"Yes, a trillion dollars is a significant amount of money, even on a scale as large as the American economy. Had we avoided the stupid waste of $2 trillion or $3 trillion on the war, we could have paid for a long list of social goods that would have improved the lives of the American people, enhanced their productivity and secured their future. To name only a few of many better choices, we could have moved rapidly toward alternative energy sources and reduced our dependence on foreign sources of oil for about $500 billion, achieved universal literacy in the United States for about $5 billion, rebuilt the Gulf Coast damaged by Hurricane Katrina for about $200 billion, ended hunger and all the diseases caused by poverty for another $200 billion—and still have a substantial sum remaining to build new schools, roads, bridges, railways and other badly needed infrastructure.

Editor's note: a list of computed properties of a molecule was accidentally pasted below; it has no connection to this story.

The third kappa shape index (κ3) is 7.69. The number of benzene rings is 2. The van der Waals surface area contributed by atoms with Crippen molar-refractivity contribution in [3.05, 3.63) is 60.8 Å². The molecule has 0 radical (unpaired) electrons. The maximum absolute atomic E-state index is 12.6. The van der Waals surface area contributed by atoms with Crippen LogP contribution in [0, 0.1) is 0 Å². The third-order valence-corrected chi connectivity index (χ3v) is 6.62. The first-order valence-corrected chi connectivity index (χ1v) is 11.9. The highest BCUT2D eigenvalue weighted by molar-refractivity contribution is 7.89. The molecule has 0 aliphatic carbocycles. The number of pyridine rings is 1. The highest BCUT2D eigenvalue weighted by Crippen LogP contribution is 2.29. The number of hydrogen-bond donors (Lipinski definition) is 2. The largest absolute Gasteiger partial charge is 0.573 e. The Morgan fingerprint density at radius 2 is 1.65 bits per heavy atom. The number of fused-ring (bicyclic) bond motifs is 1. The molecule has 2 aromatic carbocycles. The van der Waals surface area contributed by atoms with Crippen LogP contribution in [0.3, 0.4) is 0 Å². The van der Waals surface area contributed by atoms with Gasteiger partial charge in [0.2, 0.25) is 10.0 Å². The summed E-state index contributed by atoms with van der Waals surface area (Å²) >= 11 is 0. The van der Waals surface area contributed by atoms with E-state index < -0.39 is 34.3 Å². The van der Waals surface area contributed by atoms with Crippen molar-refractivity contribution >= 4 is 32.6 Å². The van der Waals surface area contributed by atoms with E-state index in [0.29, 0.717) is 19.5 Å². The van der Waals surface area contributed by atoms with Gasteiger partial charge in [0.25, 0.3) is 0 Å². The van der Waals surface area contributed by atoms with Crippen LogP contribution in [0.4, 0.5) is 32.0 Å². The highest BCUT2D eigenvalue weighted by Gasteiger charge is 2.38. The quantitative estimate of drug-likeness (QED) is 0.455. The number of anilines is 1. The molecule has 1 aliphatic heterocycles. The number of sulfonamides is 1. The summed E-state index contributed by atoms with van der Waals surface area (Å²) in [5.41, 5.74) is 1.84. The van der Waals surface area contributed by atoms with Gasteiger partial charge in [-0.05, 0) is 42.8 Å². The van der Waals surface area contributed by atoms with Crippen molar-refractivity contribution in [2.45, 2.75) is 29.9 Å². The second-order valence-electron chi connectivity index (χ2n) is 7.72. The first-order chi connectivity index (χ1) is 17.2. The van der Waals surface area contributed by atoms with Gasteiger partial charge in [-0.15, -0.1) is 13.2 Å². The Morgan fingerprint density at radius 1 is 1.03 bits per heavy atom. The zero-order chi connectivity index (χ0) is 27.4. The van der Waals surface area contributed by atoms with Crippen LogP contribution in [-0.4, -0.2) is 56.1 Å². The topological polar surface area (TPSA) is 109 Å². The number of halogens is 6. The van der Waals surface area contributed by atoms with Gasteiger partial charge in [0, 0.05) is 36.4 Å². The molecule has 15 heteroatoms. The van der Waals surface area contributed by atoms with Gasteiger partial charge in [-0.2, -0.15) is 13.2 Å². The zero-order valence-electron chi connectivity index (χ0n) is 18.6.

The senators who now claim that we cannot afford to spend a trillion dollars to make long overdue changes in health care know exactly what that amount can buy. They know because they have spent it, year after year, on military misadventures and subsidies to big banks and corporations, without stinting or whining. Why can we always afford those trillion-dollar boondoggles, but never decent health care for all Americans?"
Joe Conason writes for The New York Observer.
The sad fact is that the same sort of BS permeates Canadian political activity, with similar non-results and missed opportunities.